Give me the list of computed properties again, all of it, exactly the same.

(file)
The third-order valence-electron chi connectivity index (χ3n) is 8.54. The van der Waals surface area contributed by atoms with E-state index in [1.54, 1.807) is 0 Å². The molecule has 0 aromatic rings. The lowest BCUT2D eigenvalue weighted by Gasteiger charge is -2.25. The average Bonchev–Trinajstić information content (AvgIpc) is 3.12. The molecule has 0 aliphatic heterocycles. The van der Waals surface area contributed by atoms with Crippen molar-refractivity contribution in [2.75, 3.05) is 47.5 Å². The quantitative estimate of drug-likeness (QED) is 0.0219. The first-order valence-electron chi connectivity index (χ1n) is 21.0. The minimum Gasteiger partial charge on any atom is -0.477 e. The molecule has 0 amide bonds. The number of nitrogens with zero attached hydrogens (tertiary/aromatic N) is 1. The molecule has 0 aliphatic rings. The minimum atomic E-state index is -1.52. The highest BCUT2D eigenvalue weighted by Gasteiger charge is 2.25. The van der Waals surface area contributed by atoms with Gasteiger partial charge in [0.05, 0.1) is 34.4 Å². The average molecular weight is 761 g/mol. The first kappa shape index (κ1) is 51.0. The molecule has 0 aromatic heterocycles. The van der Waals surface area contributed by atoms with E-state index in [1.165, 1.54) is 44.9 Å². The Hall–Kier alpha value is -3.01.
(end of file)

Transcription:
The third-order valence-electron chi connectivity index (χ3n) is 8.54. The van der Waals surface area contributed by atoms with E-state index in [1.54, 1.807) is 0 Å². The molecule has 0 aromatic rings. The lowest BCUT2D eigenvalue weighted by Gasteiger charge is -2.25. The average Bonchev–Trinajstić information content (AvgIpc) is 3.12. The molecule has 0 aliphatic heterocycles. The van der Waals surface area contributed by atoms with Crippen molar-refractivity contribution in [2.75, 3.05) is 47.5 Å². The quantitative estimate of drug-likeness (QED) is 0.0219. The first-order valence-electron chi connectivity index (χ1n) is 21.0. The minimum Gasteiger partial charge on any atom is -0.477 e. The molecule has 0 amide bonds. The number of nitrogens with zero attached hydrogens (tertiary/aromatic N) is 1. The molecule has 0 aliphatic rings. The minimum atomic E-state index is -1.52. The highest BCUT2D eigenvalue weighted by Gasteiger charge is 2.25. The van der Waals surface area contributed by atoms with Gasteiger partial charge in [0.05, 0.1) is 34.4 Å². The average molecular weight is 761 g/mol. The first kappa shape index (κ1) is 51.0. The molecule has 0 aromatic heterocycles. The van der Waals surface area contributed by atoms with E-state index in [1.165, 1.54) is 44.9 Å². The Hall–Kier alpha value is -3.01.